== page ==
Depending on how interviews are structured at your company, you might have a hard time thinking of questions that can give you a good feeling of whether the person you are interviewing is a good fit for the company.  One of the overarching things you should be trying to discover in an interview is whether this is a person you would like to work with in the future – whether this person is someone that would be on your team, or whether this person would become a peer you would work with.

Here’s a few questions I’ve used over time that have helped me determine that:

What has been your experience in both jumping into projects in maintenance mode vs. working on a project from start to finish?

This is good to get a feel of what experience the candidate has in the full software development cycle.  You’ll be able to see the difference between someone with a bit of experience that has been through the major phases of releasing an application.  Developers that work solely with maintenance issues may struggle with being able to explain how to actually get a project off the group, especially considering that a good amount of the work up-front is not just coding, but determining a solution to the problem at hand.

In previous projects, what technical limitations did you work under that you would have liked to change to improve the quality of your work?

This question gives a good feel of issues that a developer would have experienced in the past that they may be passionate about to fix.  Things like having a poor build process or branching strategy can be good candidates, or things like having the developers not be involved in the design and planning of the features to be implemented into the project.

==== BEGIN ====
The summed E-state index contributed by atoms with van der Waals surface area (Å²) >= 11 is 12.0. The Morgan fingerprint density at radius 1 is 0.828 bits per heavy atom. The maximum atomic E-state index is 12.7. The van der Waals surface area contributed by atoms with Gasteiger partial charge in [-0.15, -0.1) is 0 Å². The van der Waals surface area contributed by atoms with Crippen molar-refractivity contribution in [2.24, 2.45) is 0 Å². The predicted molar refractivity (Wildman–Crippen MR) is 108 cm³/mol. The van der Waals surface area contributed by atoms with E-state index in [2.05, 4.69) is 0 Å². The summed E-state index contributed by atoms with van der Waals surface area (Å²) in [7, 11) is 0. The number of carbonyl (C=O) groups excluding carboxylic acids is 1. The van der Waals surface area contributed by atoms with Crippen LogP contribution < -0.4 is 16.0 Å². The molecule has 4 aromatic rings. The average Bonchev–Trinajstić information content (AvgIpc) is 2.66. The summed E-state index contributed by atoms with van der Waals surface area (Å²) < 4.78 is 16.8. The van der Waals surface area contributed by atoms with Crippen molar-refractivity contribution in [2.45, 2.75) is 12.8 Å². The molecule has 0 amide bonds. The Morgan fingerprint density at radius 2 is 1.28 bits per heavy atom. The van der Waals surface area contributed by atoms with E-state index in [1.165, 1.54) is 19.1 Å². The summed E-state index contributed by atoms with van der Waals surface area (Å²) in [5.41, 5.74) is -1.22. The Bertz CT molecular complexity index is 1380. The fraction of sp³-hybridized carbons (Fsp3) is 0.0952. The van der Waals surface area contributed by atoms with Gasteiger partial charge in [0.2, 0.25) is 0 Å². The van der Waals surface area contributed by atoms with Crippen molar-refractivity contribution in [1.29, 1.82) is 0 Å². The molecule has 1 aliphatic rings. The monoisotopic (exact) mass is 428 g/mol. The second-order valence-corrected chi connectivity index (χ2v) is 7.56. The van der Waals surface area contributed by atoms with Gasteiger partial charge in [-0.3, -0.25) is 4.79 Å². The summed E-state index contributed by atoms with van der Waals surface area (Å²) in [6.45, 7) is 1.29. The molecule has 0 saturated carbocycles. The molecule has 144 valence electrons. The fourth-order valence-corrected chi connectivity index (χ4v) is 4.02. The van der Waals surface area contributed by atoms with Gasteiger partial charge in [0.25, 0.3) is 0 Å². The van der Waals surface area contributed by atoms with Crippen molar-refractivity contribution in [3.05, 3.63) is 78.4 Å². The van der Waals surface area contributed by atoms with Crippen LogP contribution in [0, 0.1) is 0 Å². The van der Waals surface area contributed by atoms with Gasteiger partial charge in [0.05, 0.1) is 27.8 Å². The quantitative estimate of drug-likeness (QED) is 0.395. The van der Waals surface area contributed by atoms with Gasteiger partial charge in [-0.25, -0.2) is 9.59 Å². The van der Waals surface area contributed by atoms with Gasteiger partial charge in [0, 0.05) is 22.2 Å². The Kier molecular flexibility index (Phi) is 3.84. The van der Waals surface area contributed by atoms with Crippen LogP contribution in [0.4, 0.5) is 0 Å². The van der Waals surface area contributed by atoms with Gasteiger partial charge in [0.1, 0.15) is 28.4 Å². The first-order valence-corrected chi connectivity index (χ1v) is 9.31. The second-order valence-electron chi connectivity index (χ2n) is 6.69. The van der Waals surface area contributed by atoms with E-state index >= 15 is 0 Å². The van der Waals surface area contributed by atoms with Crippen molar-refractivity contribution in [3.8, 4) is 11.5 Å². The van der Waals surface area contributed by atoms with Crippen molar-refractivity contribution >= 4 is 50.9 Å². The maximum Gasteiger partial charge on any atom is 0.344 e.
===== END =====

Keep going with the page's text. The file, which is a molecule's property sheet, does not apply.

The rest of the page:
Are there any emerging technologies that are coming up that you’re interested in learning?

This can be a good question to get a feel of the things they are interested in.  Maybe something like machine learning, or a new framework that the developer is interested in trying out.  In particular, this is a good question to get a feel for what kind of stuff the developer truly wants to do, and whether it’s a good fit for the company you work at.  It may shine a light on the fact that the candidate would like to work on data science focused issues when your company focuses on web development, for instance.

What is the best trait a developer can have?

Alongside the questions above, this one gives a feel for the types of traits they value in the development team.  You might get someone to answer that they should be focused on having high code coverage for the projects they work on, or they may say that a developer should be able to communicate well with all business units.  In particular, it’s nice to hear a specific trait, as opposed to hearing that they are simply very good at software development as a whole.

2018.02.24 Training

Lifting felt good again today – need to be a little tighter off the floor for snatches, and for jerks I should be think thinking about dipping a little deeper and relaxing my grip when standing.


  • 70 x 3
  • 75 x 3
  • 80 x 2
  • 85 x 2
  • 90
  • 94
  • 97
  • 100
  • 100

Clean and Jerk

  • 90 x 2
  • 95 x 2
  • 100
  • 105
  • 110
  • 115
  • 120
  • 120
  • 120